It’s week two of the Blogging from A to Z Challenge and it’s time for an interesting f phrase. After a successful Paris Marathon yesterday, the expression fit as a fiddle has unsurprisingly cropped up in conversation more than once, but what exactly is fit about a fiddle?
It seems like a bit of a mystery. The first thing to consider is the fact that fit only developed the sense of ‘in good condition’ in the 1800s. Before that it meant ‘convenient, becoming, proper’ and since fit as a fiddle dates back to at least the 1610s the expression must have originally referred to convenience rather than good condition. Which makes sense because right as a fiddle was an alternative used in 1595.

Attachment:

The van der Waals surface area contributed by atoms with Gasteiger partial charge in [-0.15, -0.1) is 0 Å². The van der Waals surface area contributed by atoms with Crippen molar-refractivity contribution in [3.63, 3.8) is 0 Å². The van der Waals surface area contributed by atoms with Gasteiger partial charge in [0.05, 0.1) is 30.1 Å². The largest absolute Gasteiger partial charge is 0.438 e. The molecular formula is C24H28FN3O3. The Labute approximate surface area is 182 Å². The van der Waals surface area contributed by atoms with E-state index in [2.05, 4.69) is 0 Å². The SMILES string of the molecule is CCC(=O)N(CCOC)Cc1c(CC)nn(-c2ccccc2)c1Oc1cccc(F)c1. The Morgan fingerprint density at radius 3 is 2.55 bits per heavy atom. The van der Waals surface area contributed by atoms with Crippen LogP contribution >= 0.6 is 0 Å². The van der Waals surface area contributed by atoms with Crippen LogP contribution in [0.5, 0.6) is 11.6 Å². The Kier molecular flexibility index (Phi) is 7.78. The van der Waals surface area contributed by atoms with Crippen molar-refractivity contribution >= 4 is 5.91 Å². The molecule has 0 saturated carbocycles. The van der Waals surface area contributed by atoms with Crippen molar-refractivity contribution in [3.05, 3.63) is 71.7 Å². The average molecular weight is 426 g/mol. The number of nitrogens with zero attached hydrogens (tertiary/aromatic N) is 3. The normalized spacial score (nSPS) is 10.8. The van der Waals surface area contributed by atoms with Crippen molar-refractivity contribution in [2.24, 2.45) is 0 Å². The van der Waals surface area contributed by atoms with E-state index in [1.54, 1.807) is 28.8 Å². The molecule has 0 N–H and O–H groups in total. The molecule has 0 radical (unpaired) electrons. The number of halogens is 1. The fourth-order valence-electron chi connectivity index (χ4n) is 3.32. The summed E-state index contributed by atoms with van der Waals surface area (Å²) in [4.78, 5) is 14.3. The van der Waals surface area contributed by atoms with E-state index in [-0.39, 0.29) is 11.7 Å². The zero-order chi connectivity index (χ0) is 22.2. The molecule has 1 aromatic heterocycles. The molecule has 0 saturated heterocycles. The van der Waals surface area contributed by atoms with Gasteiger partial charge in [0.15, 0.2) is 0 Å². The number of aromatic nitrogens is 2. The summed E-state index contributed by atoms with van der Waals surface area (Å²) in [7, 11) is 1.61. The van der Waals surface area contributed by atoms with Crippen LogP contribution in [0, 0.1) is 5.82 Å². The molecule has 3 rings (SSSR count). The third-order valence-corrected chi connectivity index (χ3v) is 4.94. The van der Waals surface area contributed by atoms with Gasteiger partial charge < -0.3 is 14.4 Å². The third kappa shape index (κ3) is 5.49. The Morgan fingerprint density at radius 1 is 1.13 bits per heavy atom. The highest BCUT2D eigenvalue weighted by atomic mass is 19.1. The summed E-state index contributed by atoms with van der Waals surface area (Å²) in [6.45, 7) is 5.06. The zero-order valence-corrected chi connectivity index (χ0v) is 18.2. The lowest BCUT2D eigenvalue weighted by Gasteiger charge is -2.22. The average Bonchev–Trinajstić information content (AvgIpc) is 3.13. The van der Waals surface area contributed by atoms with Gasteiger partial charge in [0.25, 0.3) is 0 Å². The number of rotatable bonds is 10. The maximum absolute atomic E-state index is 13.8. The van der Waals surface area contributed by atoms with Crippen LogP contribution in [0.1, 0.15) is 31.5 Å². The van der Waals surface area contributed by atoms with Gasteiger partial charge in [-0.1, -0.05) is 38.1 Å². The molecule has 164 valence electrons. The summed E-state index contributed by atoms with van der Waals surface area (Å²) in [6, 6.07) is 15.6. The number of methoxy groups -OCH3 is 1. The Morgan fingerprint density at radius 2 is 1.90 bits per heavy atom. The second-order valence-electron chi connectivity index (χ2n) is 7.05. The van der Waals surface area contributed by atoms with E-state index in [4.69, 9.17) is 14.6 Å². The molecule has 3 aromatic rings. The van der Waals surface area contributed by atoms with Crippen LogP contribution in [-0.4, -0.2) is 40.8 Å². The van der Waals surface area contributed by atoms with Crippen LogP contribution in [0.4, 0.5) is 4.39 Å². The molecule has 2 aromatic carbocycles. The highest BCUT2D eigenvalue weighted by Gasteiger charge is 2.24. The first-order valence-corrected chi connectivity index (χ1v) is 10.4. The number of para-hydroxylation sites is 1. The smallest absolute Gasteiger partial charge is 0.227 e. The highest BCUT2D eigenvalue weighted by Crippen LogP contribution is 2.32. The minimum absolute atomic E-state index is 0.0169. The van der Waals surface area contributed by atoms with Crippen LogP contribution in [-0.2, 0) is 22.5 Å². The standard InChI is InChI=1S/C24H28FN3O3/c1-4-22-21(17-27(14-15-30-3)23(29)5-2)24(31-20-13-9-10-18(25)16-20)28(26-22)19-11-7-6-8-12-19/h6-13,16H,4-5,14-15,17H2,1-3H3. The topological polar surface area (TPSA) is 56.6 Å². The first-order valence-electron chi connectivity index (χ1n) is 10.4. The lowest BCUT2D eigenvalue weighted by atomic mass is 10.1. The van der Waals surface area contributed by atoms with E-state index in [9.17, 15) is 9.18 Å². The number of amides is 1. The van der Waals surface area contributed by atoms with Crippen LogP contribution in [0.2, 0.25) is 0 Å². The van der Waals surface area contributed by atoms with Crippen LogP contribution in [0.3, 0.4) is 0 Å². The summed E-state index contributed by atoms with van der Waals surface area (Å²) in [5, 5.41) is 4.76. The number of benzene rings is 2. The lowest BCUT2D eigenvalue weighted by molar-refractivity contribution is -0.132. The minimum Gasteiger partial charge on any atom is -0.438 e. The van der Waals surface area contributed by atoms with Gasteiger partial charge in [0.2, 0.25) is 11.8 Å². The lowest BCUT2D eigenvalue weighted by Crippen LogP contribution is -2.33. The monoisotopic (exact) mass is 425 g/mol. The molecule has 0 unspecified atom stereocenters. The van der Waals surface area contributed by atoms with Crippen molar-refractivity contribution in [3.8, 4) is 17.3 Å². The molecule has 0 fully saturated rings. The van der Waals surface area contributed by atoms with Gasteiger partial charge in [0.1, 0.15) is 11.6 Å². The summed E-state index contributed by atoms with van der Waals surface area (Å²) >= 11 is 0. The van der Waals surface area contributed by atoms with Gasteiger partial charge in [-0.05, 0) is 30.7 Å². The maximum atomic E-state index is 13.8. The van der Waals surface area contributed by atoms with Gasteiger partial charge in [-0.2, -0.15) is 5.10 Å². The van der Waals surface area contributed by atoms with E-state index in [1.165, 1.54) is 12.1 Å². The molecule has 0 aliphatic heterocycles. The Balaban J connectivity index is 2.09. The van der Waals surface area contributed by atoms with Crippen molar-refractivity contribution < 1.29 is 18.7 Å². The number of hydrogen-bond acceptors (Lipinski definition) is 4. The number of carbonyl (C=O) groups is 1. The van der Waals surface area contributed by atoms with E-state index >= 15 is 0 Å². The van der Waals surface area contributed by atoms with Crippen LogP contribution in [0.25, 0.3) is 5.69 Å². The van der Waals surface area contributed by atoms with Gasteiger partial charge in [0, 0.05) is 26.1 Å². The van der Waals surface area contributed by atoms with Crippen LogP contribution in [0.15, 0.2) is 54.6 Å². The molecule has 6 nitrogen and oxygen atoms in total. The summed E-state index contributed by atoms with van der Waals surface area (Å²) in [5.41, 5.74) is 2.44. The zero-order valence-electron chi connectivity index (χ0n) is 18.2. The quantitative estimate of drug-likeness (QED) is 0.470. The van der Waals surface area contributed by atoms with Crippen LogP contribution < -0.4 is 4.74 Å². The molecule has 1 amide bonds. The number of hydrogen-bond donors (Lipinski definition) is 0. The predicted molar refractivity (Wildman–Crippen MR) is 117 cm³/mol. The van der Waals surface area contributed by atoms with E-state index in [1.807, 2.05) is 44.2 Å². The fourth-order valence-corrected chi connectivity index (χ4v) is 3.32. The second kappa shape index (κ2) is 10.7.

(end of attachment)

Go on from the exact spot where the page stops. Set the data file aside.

Perhaps a fiddle was considered fit because it was a popular instrument or because it required a skilled musician to play one or a skilled craftsman to make one.
Another phrase common at that time was used to talk about someone who was well-liked and they would be said to have a face made of a fiddle. This was an allusion to the curves in a fiddle which supposedly look like smiles. So perhaps fit as a fiddle is also associated with this phrase and, as is often the case, it has been helped along by the pleasant-sounding alliteration.